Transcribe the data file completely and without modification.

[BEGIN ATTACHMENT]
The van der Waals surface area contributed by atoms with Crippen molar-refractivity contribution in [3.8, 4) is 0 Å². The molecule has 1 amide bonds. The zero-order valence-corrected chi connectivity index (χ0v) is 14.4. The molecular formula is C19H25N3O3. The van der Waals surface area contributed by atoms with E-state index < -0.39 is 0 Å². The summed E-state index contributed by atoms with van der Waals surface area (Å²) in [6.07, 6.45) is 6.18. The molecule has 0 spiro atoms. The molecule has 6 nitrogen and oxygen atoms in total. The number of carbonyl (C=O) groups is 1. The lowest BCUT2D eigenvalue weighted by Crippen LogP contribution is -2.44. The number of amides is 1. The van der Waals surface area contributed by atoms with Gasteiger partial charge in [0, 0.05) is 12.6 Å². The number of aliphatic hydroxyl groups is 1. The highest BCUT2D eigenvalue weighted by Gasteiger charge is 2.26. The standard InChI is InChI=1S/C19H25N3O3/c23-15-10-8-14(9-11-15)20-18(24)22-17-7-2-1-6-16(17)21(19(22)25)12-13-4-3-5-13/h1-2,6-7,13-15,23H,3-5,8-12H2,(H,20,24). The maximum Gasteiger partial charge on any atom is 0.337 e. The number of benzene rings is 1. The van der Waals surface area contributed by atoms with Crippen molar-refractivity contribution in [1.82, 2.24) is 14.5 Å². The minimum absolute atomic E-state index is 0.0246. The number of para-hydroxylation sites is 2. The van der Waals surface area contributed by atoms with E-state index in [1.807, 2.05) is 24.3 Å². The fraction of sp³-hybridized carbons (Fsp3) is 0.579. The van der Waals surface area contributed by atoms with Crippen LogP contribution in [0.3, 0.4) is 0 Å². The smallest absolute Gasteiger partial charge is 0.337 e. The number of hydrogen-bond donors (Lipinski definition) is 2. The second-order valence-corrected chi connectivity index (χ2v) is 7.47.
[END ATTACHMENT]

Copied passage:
The van der Waals surface area contributed by atoms with Crippen molar-refractivity contribution in [3.8, 4) is 0 Å². The molecule has 1 amide bonds. The zero-order valence-corrected chi connectivity index (χ0v) is 14.4. The molecular formula is C19H25N3O3. The van der Waals surface area contributed by atoms with E-state index < -0.39 is 0 Å². The summed E-state index contributed by atoms with van der Waals surface area (Å²) in [6.07, 6.45) is 6.18. The molecule has 0 spiro atoms. The molecule has 6 nitrogen and oxygen atoms in total. The number of carbonyl (C=O) groups is 1. The lowest BCUT2D eigenvalue weighted by Crippen LogP contribution is -2.44. The number of amides is 1. The van der Waals surface area contributed by atoms with Gasteiger partial charge in [0, 0.05) is 12.6 Å². The number of aliphatic hydroxyl groups is 1. The highest BCUT2D eigenvalue weighted by Gasteiger charge is 2.26. The standard InChI is InChI=1S/C19H25N3O3/c23-15-10-8-14(9-11-15)20-18(24)22-17-7-2-1-6-16(17)21(19(22)25)12-13-4-3-5-13/h1-2,6-7,13-15,23H,3-5,8-12H2,(H,20,24). The maximum Gasteiger partial charge on any atom is 0.337 e. The number of benzene rings is 1. The van der Waals surface area contributed by atoms with Crippen molar-refractivity contribution in [1.82, 2.24) is 14.5 Å². The minimum absolute atomic E-state index is 0.0246. The number of para-hydroxylation sites is 2. The van der Waals surface area contributed by atoms with E-state index in [1.807, 2.05) is 24.3 Å². The fraction of sp³-hybridized carbons (Fsp3) is 0.579. The van der Waals surface area contributed by atoms with Crippen LogP contribution in [0.3, 0.4) is 0 Å². The smallest absolute Gasteiger partial charge is 0.337 e. The number of hydrogen-bond donors (Lipinski definition) is 2. The second-order valence-corrected chi connectivity index (χ2v) is 7.47.